Tanzania

TZA
3 August 2017
Tanzania
Building enabling frameworks for sustainable land use investments
Reports & Research
December 2015

The International Development Law Organization (IDLO) and the Center for International Forestry Research (CIFOR) assessed the legal frameworks for major resource sectors in Zambia, Tanzania and Mozambique to analyze whether and to what extent they enable sustainable investments. Relevant international standards suggest that sustainable investments integrate socioeconomic and environmental concerns, bound together by the rule of law.

Journal Articles & Books
December 2013

Carbon-based forest conservation requires the establishment of ‘reference emission levels’ against which to measure a country or region's progress in reducing their carbon emissions. In East Africa, landscape-scale estimates of carbon fluxes are uncertain and factors such as deforestation poorly resolved due to a lack of data.

Journal Articles & Books
December 2007

Livestock encroachment is threatening the populations of large wild mammals in Tanzania. Competition for quality grazing land by domestic stocks is one of the main factors impacting wild species during this encroachment. In the Kilombero Game Controlled Area (KGCA), extensive livestock husbandry is negatively associated with wildlife populations, especially outside the hunting season. This study assessed the relationship between livestock number and the abundance of three wild species: puku, buffalo and elephant.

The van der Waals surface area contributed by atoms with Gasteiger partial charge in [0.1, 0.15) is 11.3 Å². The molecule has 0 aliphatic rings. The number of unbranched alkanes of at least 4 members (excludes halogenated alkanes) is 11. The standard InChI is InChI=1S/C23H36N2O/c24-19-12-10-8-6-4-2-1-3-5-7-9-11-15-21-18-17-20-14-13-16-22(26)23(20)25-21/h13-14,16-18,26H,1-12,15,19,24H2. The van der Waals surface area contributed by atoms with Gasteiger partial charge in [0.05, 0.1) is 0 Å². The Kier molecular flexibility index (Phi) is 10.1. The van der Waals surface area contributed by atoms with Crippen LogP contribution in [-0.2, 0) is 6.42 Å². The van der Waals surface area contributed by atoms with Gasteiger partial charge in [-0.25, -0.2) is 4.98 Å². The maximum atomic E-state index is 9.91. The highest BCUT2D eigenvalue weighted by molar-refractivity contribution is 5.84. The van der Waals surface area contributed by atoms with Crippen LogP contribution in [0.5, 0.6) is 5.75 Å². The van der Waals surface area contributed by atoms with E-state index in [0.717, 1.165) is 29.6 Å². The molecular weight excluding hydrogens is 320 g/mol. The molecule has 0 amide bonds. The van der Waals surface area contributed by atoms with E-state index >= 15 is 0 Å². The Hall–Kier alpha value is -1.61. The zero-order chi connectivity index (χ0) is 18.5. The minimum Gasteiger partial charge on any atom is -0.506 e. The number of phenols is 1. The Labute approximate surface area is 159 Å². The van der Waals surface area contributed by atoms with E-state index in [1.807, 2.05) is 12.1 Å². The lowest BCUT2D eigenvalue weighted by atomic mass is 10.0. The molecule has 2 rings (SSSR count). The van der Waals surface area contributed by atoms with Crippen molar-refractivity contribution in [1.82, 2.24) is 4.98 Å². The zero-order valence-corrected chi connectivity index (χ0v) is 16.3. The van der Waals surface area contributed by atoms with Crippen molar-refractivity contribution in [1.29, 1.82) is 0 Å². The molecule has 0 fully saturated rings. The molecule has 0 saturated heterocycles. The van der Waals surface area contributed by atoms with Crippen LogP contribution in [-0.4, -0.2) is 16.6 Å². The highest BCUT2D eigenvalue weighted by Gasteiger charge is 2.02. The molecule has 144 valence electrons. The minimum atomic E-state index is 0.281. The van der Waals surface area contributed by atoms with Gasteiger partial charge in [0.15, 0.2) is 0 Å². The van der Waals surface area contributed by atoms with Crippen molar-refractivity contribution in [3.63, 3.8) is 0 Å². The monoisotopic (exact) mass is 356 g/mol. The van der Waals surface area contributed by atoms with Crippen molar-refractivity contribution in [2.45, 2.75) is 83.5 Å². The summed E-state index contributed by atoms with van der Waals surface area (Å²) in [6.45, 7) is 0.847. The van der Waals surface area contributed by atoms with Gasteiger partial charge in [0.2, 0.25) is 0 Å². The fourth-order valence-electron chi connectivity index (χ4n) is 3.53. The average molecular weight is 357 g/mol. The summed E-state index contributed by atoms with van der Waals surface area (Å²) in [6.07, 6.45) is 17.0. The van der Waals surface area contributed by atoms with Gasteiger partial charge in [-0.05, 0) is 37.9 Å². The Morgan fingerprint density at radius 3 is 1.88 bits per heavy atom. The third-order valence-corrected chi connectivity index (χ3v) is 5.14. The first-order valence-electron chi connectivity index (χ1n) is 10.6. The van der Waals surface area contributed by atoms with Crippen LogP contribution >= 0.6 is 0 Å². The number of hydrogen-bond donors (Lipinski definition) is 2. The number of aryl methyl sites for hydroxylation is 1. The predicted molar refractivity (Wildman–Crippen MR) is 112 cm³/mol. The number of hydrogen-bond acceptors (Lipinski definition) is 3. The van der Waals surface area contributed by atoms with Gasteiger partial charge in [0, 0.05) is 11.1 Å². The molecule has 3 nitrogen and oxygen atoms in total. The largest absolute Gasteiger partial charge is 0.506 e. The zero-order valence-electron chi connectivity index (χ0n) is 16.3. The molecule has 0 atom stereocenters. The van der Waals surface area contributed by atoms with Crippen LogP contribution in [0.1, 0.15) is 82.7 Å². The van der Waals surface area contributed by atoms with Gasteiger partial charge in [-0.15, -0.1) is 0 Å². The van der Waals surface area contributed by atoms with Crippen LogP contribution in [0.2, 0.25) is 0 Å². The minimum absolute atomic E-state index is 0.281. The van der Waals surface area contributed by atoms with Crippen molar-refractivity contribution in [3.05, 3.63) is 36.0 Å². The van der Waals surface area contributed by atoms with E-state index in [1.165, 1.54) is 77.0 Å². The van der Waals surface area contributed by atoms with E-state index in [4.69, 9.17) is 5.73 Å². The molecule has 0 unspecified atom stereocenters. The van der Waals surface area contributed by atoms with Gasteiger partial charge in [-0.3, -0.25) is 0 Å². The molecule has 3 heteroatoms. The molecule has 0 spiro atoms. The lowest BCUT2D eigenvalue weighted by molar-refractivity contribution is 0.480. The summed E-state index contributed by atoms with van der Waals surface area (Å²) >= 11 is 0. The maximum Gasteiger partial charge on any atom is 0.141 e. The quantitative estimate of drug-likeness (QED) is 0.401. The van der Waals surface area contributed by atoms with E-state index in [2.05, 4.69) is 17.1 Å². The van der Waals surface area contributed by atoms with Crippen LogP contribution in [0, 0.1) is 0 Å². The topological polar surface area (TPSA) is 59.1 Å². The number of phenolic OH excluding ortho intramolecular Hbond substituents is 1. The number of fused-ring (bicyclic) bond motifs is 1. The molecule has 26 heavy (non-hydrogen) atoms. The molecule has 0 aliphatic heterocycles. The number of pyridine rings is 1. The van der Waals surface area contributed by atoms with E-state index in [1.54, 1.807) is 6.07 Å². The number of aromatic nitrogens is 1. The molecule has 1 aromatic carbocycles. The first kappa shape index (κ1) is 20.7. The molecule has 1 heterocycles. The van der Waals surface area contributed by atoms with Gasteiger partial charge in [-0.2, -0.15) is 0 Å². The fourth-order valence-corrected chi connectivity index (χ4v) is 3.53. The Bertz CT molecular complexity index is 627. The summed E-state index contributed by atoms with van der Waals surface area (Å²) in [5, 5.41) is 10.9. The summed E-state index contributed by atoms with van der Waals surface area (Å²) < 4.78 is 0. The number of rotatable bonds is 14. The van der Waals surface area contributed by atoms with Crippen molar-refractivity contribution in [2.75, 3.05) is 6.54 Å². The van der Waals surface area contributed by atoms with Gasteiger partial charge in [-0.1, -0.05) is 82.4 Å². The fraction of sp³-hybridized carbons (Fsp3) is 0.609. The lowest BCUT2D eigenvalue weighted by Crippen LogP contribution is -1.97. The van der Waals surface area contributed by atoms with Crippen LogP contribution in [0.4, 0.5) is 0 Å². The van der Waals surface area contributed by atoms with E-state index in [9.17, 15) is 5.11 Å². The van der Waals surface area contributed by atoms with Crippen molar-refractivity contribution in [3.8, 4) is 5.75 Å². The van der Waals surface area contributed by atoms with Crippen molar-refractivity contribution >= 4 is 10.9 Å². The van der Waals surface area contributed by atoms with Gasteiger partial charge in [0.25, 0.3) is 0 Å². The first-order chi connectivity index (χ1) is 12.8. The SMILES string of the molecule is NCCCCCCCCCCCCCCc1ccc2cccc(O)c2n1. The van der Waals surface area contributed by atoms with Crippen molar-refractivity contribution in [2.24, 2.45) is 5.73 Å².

Conference Papers & Reports
June 2010

There is a growing recognition that well-defined and enforceable property rights to land are important for a range of economic and social functions. To assess land governance at the country level, the World Bank has elaborated a diagnostic tool based on empirical indicators that aims to identify areas for improvement and that could be used to monitor progress in the land sector.

Journal Articles & Books
December 2014

In order to identify sustainable management solutions for small-scale farmer agroecosystems, a better understanding of these dynamic forest–farmland systems, existing farming and forestry strategies, and farmer perspectives is important. We examined the relationship between agricultural land use patterns and farmers’ practices and identified existing and potential characteristics of healthy agroecosystems at local scale in the context of village communities in Zanzibar, Tanzania.